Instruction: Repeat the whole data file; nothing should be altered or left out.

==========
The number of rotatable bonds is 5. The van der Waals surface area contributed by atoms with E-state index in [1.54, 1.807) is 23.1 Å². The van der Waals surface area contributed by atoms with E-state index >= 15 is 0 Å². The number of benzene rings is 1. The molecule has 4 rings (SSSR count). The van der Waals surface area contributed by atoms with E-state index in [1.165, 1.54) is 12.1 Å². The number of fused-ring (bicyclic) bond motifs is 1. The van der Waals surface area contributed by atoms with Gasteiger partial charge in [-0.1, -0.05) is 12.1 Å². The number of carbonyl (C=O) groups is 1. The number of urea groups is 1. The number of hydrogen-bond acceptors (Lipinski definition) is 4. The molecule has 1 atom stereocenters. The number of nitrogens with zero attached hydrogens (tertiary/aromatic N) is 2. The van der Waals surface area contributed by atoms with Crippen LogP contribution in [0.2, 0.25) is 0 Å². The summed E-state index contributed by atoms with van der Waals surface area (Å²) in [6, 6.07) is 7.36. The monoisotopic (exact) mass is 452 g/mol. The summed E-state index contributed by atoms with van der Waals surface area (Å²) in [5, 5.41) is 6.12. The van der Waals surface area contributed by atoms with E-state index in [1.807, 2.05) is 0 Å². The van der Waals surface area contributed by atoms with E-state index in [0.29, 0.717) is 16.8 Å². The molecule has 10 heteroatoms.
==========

The number of rotatable bonds is 5. The van der Waals surface area contributed by atoms with E-state index in [1.54, 1.807) is 23.1 Å². The van der Waals surface area contributed by atoms with E-state index >= 15 is 0 Å². The number of benzene rings is 1. The molecule has 4 rings (SSSR count). The van der Waals surface area contributed by atoms with E-state index in [1.165, 1.54) is 12.1 Å². The number of fused-ring (bicyclic) bond motifs is 1. The van der Waals surface area contributed by atoms with Gasteiger partial charge in [-0.1, -0.05) is 12.1 Å². The number of carbonyl (C=O) groups is 1. The number of urea groups is 1. The number of hydrogen-bond acceptors (Lipinski definition) is 4. The molecule has 1 atom stereocenters. The number of nitrogens with zero attached hydrogens (tertiary/aromatic N) is 2. The van der Waals surface area contributed by atoms with Crippen LogP contribution in [0.2, 0.25) is 0 Å². The summed E-state index contributed by atoms with van der Waals surface area (Å²) in [6, 6.07) is 7.36. The monoisotopic (exact) mass is 452 g/mol. The summed E-state index contributed by atoms with van der Waals surface area (Å²) in [5, 5.41) is 6.12. The van der Waals surface area contributed by atoms with E-state index in [1.807, 2.05) is 0 Å². The van der Waals surface area contributed by atoms with E-state index in [0.29, 0.717) is 16.8 Å². The molecule has 10 heteroatoms.